January 27, 2023

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Weather News & Forecast

A Fall Feel To The Air Tonight As Dry Air Arrives

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RADAR CHECK: Showers and storms are confined to far South and Southeast Alabama this afternoon ahead of a cold front that will push into the northern Gulf of Mexico tonight. North/Central Alabama is a much drier airmass, with lower humidity, and that dry air will reach the coast tonight. With a clear sky, temperatures will drop into the cool 50s over the northern half of the state late tonight and early tomorrow for a nice touch of fall.

Look for sunny warm days and clear pleasant nights tomorrow through Friday with highs in the 80s. We will be in the 50s again early Wednesday… followed by lows in the 60s Thursday and Friday.

THE ALABAMA WEEKEND: No change. Most of the state will enjoy sunny days and fair nights with highs in the 80s. A couple of isolated showers can’t be ruled out over the far southern part of the state, but the chance of any one spot seeing rain there is only 10-20 percent both days.

NEXT WEEK: The dry pattern continues… for now most of the week looks rain free with highs holding in the 80s. Long range guidance for now really doesn’t show any high impact or heavy rain event for the state for the next 10-15 days. See the daily Weather Briefing video for maps, graphics, and more details.

TROPICS: NHC is monitoring two tropical waves in the eastern Atlantic; those have only a 20 percent chance of development over the next five days. The rest of the Atlantic basin remains very quiet, and no tropical systems will threaten the U.S. at least for the next 7-10 days.

ON THIS DATE IN 1979: Hurricane Frederic crossed over the western end of Dauphin Island around 10p CT. An automated wind gust recorder at the top of the Dauphin Island Bridge recorded a peak wind gust of 145 mph around 9:40p. At landfall, Frederic was a Category 4 on the Saffir-Simpson Hurricane intensity scale, raking the Mobile Bay area with winds gusting from 100-145 mph for several hours on the evening of September 12 through the early morning of September 13. Hurricane wind gusts were experienced as far inland as Choctaw County during the early morning hours of September 13.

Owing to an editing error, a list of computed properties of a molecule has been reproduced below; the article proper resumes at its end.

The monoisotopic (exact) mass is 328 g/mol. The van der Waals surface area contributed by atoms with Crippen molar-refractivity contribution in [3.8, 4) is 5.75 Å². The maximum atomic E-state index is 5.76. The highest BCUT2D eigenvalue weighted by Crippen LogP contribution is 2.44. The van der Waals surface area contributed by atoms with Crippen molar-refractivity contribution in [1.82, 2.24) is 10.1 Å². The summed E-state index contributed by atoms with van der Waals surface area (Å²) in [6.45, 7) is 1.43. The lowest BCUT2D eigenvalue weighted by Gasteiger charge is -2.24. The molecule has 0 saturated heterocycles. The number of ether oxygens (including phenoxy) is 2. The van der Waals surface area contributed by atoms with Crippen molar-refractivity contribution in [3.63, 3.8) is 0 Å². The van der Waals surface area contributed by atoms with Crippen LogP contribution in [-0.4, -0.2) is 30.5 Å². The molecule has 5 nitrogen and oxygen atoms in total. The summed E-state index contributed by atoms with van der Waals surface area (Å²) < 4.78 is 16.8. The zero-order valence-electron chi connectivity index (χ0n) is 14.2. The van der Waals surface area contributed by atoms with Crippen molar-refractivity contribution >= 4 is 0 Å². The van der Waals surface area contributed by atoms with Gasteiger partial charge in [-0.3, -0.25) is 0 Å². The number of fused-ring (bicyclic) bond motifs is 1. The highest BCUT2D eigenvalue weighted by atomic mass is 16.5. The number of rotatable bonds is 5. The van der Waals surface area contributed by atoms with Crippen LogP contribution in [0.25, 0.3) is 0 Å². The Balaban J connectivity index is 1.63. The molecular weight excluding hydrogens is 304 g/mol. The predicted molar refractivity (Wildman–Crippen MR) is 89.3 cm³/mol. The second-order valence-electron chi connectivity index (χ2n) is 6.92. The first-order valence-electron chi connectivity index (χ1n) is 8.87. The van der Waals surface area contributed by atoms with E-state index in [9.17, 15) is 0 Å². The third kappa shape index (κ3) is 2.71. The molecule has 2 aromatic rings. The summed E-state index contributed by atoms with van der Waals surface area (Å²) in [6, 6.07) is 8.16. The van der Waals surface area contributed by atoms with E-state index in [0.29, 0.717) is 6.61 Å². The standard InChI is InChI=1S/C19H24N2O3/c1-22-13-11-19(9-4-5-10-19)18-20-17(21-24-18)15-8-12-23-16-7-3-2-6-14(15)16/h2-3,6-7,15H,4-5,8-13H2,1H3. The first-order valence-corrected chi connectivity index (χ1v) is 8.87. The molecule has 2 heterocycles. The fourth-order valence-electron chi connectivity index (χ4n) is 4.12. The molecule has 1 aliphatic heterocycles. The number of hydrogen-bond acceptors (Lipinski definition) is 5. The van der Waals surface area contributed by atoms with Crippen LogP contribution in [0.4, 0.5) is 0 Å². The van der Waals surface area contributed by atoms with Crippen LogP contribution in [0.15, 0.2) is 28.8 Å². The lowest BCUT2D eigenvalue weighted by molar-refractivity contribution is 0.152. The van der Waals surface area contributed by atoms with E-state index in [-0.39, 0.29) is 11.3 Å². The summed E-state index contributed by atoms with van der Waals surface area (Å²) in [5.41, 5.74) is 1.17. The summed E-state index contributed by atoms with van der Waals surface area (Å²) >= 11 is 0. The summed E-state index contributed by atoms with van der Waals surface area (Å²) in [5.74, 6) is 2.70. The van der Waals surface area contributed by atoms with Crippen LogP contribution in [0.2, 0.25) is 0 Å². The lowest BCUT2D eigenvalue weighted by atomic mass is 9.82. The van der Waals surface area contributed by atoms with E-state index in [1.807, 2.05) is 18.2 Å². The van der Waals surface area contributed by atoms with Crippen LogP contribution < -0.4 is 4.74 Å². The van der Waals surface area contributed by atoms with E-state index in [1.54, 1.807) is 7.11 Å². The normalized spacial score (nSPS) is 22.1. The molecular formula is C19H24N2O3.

Near-total property damage occurred along the Alabama coastline between Fort Morgan and Gulf Shores, the latter seeing 80% of its buildings completely destroyed. The causeway linking Dauphin Island to the mainland was swept away in many areas. Mobile suffered extensive damage as well. Structural failure was widespread in the immediate landfall area with industrial, residential and governmental buildings as well as hospitals suffering heavy damage. Nearly 90% of the Mobile area lost electricity, and the historic City Hall experienced heavy roof damage. Many small beach houses were completely destroyed by high winds before the storm surge could add any effects.

The rebuilding process after Frederic was responsible for the transformation of Gulf Shores and Orange Beach… from small coastal villages to the booming tourist destination they are now.

ON THIS DATE IN 1999: Hurricane Floyd, a Category 4 storm with top winds of 145 mph, was making residents along the U.S. East Coast very nervous as it steamed steadily westward. Floyd was once forecast to strike Florida but turned away. Instead, Floyd hit the Bahamas at peak strength, causing substantial damage. It then paralleled the East Coast of the United States, causing massive evacuations and costly preparations from Florida through the Mid-Atlantic States.

BEACH FORECAST: Click here to see the AlabamaWx Beach Forecast Center page.

Look for the next Weather Briefing video here by 6:00 a.m. tomorrow…

James Spann

2022-09-12 19:59:52

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